Globalizing Indigenous Architecture: The Power of Tradition, Providing for the Future

Saturday, February 18, 2012: 10:00 AM-11:30 AM
Room 215-216 (VCC West Building)
The push for progress often undermines or overlooks the resilience of everyday technologies in indigenous lives. In addition, globalization creates a homogenizing force as new communicative technologies seek to move knowledge beyond borders. Finally, increasing populations with high technological expectations put stresses on the existing abilities of power generation. Thus, how do indigenous communities retain their unique cultures? How do they respond to new technologies while preserving the knowledge of time-tested indigenous technologies? How do we meet globalization with sustainable methods? The need to maintain indigenous cultures and values in a rapidly homogenizing world; assert indigenous control over local resources, science, and technology; and finally, explore all available options for sustainability call for the need to examine indigenous architectures in both a historical and contemporary sense. Indigenous values, culture, and governance systems are reflected and enforced by architecture. Indigenous architectures use regional, sustainable, and adaptive materials. Built environments reflect and influence the values and governance goals of an indigenous community, creating a buttress against the homogenizing influence of globalization, and in addition, support sustainable globalization through indigenous technologies.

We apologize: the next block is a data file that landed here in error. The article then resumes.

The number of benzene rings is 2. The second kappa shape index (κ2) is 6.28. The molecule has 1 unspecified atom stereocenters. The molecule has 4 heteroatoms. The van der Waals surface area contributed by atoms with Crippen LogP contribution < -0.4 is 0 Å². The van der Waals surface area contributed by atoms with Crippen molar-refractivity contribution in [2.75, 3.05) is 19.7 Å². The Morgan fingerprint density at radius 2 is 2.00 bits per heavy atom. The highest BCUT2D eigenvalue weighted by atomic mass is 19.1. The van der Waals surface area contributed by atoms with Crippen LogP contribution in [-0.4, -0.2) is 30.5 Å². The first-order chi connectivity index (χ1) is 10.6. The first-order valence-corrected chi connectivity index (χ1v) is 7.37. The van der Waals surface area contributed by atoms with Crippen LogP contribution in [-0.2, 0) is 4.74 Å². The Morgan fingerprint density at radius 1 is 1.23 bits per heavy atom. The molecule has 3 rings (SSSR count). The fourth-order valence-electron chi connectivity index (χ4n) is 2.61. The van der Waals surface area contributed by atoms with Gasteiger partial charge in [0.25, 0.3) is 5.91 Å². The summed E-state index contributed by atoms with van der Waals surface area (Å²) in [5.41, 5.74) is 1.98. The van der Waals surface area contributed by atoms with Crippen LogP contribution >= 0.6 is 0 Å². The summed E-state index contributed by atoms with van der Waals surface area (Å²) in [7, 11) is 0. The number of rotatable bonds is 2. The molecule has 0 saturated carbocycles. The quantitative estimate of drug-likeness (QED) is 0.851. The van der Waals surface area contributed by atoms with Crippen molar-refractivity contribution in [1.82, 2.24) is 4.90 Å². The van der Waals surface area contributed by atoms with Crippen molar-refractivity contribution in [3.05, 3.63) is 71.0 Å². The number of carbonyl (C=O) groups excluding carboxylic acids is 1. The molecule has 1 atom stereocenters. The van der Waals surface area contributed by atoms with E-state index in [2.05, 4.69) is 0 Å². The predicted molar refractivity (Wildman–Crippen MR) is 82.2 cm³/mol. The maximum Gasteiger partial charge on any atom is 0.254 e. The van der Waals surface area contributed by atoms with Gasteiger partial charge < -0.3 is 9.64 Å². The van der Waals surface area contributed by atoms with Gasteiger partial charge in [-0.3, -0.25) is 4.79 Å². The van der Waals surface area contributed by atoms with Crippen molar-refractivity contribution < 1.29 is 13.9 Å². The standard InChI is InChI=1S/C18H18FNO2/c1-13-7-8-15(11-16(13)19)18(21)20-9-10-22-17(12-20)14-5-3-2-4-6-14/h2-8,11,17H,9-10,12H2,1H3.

Omeasoo Butt, University of Saskatchewan
Alfred Waugh, Alfred Waugh Architects
Cultural Sustainability
Patrick Stewart, Patrick Stewart Architect
Architecture: An Indigenous Cultural Buttress
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